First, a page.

What more could one person ask than to live so much in 52 years that his accomplishments survive centuries in spite of high school literature classes? I couldn’t continue past the Renaissance period without giving a nod to the Bard, William Shakespeare (1564-1616), poet and playwrite during the Elizabethan era.
William was born the third of eight children to John and Mary Shakespeare in Stratford. Three of the children died at a very young age and of the remainder, only one lived beyond what we consider to be middle age. Records are scarce but the plague was rampant during those years making survival an accomplishment in itself.
John Shakespeare experienced both good and poor financial conditions. Fortunately for William, when he reached the age to enter grammar school, things were looking up. John’s official position made it possible for William to attend Stratford grammar school where he learned basic reading and writing. The primary teaching text was a horn-book or primer in the form of a wooden paddle that held a piece of parchment with the alphabet attached. The Elizabethan alphabet more closely resembles our modern alphabet with the exclusion of two letters. In the Elizabethan alphabet, “u” and “v” are the same as “i” and “j”. The letters were arranged on the horn-book in the form of a Latin cross, with A at the top and Z at the bottom and a + was placed at the beginning to remind the student that “The fear of the Lord is the beginning of wisdom.” The Lord’s Prayer was printed at the bottom of each parchment.
There is good evidence that William withdrew from school at age thirteen when his father’s financial and social condition plummetted. Whether William was able to continue his formal education is subject to debate, however it is probable that he acquired his high degree of proficiency in language arts in grammar school and through self-study.
When you think of William Shakespeare, the titles and lines that pop into your head are most likely from his famous plays but since this is a poetry blog, I will focus on his sonnets. He wrote 154 sonnets in the 1590’s. He was a prolific poet considering the tools of his craft. Many present-day poets write a poem at least once a week, some daily, some less frequently, but we have keyboards and backspace keys. In Shakespeare’s time, he only had the option to write with a nib, ink well and paper.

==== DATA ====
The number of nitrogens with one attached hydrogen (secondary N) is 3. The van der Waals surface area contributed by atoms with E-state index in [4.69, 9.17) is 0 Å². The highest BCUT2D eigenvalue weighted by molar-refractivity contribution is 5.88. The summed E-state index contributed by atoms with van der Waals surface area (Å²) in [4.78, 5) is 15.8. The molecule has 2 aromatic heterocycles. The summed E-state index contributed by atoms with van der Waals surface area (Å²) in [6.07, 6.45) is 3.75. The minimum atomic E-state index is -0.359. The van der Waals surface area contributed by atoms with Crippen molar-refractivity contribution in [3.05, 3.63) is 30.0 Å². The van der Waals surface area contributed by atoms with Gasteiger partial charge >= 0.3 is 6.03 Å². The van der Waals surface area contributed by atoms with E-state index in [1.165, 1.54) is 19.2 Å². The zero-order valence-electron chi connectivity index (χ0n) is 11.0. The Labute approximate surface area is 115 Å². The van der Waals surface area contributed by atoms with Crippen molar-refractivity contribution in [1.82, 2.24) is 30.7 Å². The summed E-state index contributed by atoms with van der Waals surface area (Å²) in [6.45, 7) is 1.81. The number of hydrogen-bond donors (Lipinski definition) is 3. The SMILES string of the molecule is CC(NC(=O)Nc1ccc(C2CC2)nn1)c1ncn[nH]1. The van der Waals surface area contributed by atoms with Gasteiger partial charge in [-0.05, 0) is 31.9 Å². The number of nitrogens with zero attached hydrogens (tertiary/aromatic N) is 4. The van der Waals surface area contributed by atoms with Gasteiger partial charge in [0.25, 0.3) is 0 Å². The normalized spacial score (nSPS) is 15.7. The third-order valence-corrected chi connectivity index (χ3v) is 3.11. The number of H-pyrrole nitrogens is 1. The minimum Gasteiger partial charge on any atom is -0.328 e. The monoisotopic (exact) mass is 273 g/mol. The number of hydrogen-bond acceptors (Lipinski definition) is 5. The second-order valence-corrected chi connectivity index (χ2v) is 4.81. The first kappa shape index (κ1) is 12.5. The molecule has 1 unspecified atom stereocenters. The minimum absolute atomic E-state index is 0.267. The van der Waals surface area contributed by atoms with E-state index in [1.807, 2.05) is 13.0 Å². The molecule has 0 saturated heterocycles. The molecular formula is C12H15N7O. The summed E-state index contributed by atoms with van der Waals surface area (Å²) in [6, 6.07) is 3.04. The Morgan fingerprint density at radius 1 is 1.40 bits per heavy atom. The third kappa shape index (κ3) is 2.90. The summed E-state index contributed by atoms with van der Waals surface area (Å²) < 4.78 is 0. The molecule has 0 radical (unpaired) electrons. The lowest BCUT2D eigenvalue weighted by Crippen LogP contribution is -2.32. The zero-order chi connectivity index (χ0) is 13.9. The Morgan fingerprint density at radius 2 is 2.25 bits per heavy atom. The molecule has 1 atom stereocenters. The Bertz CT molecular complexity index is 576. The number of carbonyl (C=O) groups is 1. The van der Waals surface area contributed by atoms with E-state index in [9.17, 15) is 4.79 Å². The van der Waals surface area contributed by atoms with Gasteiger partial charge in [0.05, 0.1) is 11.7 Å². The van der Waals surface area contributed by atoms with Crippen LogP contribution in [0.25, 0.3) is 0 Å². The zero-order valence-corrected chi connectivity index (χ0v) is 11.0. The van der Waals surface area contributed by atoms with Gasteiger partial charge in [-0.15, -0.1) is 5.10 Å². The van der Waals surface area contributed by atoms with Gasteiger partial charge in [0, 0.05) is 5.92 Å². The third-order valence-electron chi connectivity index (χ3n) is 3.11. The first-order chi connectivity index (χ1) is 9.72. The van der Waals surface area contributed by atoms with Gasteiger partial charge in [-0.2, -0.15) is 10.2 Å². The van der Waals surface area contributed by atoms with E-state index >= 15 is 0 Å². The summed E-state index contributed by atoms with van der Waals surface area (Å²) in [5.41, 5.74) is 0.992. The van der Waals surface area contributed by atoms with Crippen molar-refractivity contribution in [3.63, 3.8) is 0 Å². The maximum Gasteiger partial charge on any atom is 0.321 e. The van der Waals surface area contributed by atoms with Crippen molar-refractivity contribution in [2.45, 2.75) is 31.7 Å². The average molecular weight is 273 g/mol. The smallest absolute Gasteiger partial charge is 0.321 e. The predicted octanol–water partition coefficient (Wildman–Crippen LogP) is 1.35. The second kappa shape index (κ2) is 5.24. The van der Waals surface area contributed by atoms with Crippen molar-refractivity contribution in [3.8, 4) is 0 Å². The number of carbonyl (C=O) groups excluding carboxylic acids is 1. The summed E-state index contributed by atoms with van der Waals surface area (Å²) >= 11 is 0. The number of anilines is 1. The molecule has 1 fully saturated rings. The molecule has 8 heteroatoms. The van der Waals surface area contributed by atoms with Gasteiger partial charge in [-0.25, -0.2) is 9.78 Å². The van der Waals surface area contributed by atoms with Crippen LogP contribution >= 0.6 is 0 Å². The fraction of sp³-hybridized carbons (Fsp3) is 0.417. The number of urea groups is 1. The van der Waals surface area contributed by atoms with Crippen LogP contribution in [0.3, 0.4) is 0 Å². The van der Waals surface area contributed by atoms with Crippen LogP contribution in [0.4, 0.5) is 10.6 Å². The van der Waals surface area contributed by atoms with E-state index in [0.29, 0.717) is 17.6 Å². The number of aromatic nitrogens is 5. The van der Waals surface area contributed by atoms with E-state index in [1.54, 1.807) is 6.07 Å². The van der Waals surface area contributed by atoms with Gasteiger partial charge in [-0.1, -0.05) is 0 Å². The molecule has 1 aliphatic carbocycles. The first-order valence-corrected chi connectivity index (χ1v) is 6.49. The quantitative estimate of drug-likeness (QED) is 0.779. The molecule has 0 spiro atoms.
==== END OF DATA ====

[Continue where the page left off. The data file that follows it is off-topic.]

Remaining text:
His sonnets, written in Early Modern English, followed two distinct themes. The first 126 were addressed to a young man with sonnets 127-152 to a dark lady. His lyrical writing captured the beauty, moral anguish, mortality and adoration of unattainable love with the flair of a natural dramatist. Since he never revealed the identities of the young man or the dark lady, his work carries a sense of intrigue for the audience. Adding to that sense of underlying mystery, when writing to a man, his theme carries praise of beauty and worth while the love sonnets to a woman rest on a bitter, negative tone.
Shakespeare did not invent the sonnet form that carries his name. The sonnet attained popularity during the Italian Renaissance when poet Petrarch produced a series of love sonnets written for an idealized woman named Laura. The sonnet gained popularity due to its lyrical qualities and became the choice of expression for love and romance across Europe.
The Shakespearean sonnet is a fourteen line poem divided into four parts. The first three parts are each quatrains, rhymed ABAB, followed by a couplet, rhymed CC. This form is often used to develop a sequence of ideas, one in each quatrain, while the couplet offers summarizes or offers a turn for the images or ideas presented in the quatrains.
My love is as a fever, longing still
For that which longer nurseth the disease,
Feeding on that which doth preserve the ill,
The uncertain sickly appetite to please.
My reason, the physician to my love,
Angry that his prescriptions are not kept,
Hath left me, and I desp’rate now approve
Desire is death, which physic did except.
Past cure am I, now reason is past care,
And frantic mad with evermore unrest,
My thoughts and my discourse as madmen’s are,
At random from the truth vainly expressed;
For I have sworn thee fair and thought thee bright,
Who art as black as hell, as dark as night.
William Shakespeare died in 1616 of unknown causes. There is a great deal of speculation but considering the plague, syphilis, typhus, scurvy, tuberculosis, smallpox, malaria, and dysentery that shortened a Londoner’s life expectancy to thirty-five years at that time, he lived a long life. His body rests at the Holy Trinity Church in Stratford with a headstone that bears this epitaph that Shakespeare supposedly wrote for himself:
Good friend for Jesus sake forbeare,
To dig the dust enclosed here.
Blessed be the man that spares these stones,
And cursed be he that moves my bones.
Now for a bit of trivia to warm the chill left by Shakespeare’s epitaph.
The term “fast and loose” was the name of an Elizabethan cheating game in which gypsies lured common people into wagering their money on a fixed game. In the game, a belt with intricate folds was placed on the table. The mark was charged with spearing a blade through the belt to hold it fast to the table however, the folds were such that the gypsy could take both ends and lift it loose from the blade. Shakespeare loved the phrase and is often credited with its modern usage. Here is one example, from Shakespeare’s King John:
Play fast and loose with faith? so jest with heaven,
Make such unconstant children of ourselves,
As now again to snatch our palm from palm,
Unswear faith sworn, and on the marriage-bed
Of smiling peace to march a bloody host,
And make a riot on the gentle brow
Of true sincerity? (3.1)
Thank you for joining me for this edition of Pretzels & Bullfights. I hope you are enjoying this journey through poetic movements as much as I am.
Whatever you do, don’t play fast and loose with Shakespeare’s bones.